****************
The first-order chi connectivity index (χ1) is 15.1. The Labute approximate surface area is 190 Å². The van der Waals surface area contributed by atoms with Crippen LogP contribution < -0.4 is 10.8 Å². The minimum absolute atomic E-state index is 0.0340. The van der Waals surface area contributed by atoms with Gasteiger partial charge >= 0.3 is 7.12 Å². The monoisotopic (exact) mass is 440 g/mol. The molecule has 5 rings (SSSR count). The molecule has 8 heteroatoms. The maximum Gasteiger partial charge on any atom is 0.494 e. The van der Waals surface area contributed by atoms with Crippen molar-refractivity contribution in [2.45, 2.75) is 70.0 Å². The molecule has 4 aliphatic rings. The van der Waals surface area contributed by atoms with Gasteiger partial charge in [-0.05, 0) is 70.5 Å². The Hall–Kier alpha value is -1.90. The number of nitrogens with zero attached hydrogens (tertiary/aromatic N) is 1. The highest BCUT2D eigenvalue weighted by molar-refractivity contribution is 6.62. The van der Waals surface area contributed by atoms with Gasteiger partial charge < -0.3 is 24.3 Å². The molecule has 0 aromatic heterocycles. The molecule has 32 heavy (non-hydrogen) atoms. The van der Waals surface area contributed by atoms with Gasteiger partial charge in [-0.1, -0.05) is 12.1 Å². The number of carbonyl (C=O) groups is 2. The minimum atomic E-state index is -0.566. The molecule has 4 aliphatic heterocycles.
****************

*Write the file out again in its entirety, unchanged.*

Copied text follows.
The first-order chi connectivity index (χ1) is 15.1. The Labute approximate surface area is 190 Å². The van der Waals surface area contributed by atoms with Crippen LogP contribution < -0.4 is 10.8 Å². The minimum absolute atomic E-state index is 0.0340. The van der Waals surface area contributed by atoms with Gasteiger partial charge >= 0.3 is 7.12 Å². The monoisotopic (exact) mass is 440 g/mol. The molecule has 5 rings (SSSR count). The molecule has 8 heteroatoms. The maximum Gasteiger partial charge on any atom is 0.494 e. The van der Waals surface area contributed by atoms with Crippen molar-refractivity contribution in [2.45, 2.75) is 70.0 Å². The molecule has 4 aliphatic rings. The van der Waals surface area contributed by atoms with Gasteiger partial charge in [-0.05, 0) is 70.5 Å². The Hall–Kier alpha value is -1.90. The number of nitrogens with zero attached hydrogens (tertiary/aromatic N) is 1. The highest BCUT2D eigenvalue weighted by molar-refractivity contribution is 6.62. The van der Waals surface area contributed by atoms with Gasteiger partial charge < -0.3 is 24.3 Å². The molecule has 0 aromatic heterocycles. The molecule has 32 heavy (non-hydrogen) atoms. The van der Waals surface area contributed by atoms with Gasteiger partial charge in [-0.1, -0.05) is 12.1 Å². The number of carbonyl (C=O) groups is 2. The minimum atomic E-state index is -0.566. The molecule has 4 aliphatic heterocycles.